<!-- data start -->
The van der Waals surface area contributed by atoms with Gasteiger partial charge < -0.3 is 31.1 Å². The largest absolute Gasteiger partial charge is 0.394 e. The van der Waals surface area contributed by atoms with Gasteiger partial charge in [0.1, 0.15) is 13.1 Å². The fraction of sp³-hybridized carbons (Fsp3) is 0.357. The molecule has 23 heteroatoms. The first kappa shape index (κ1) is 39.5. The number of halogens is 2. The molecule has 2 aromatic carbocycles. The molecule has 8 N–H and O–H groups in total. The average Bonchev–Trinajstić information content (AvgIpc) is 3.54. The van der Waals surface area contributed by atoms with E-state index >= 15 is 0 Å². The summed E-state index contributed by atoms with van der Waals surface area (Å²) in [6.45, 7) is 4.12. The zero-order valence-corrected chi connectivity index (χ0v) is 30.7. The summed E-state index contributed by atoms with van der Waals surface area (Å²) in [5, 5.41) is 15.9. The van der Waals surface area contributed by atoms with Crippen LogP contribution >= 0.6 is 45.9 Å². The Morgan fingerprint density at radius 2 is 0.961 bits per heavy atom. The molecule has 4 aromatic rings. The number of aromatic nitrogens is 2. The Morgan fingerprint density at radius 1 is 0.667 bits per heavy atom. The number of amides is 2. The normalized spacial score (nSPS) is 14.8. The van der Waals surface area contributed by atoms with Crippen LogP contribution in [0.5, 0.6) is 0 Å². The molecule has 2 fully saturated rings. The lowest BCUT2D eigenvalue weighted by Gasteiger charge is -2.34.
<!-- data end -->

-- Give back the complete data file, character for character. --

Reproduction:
The van der Waals surface area contributed by atoms with Gasteiger partial charge < -0.3 is 31.1 Å². The largest absolute Gasteiger partial charge is 0.394 e. The van der Waals surface area contributed by atoms with Gasteiger partial charge in [0.1, 0.15) is 13.1 Å². The fraction of sp³-hybridized carbons (Fsp3) is 0.357. The molecule has 23 heteroatoms. The first kappa shape index (κ1) is 39.5. The number of halogens is 2. The molecule has 2 aromatic carbocycles. The molecule has 8 N–H and O–H groups in total. The average Bonchev–Trinajstić information content (AvgIpc) is 3.54. The van der Waals surface area contributed by atoms with E-state index >= 15 is 0 Å². The summed E-state index contributed by atoms with van der Waals surface area (Å²) in [6.45, 7) is 4.12. The zero-order valence-corrected chi connectivity index (χ0v) is 30.7. The summed E-state index contributed by atoms with van der Waals surface area (Å²) in [5, 5.41) is 15.9. The van der Waals surface area contributed by atoms with Crippen LogP contribution >= 0.6 is 45.9 Å². The Morgan fingerprint density at radius 2 is 0.961 bits per heavy atom. The molecule has 4 aromatic rings. The number of aromatic nitrogens is 2. The Morgan fingerprint density at radius 1 is 0.667 bits per heavy atom. The number of amides is 2. The normalized spacial score (nSPS) is 14.8. The van der Waals surface area contributed by atoms with Crippen LogP contribution in [0.5, 0.6) is 0 Å². The molecule has 2 fully saturated rings. The lowest BCUT2D eigenvalue weighted by Gasteiger charge is -2.34.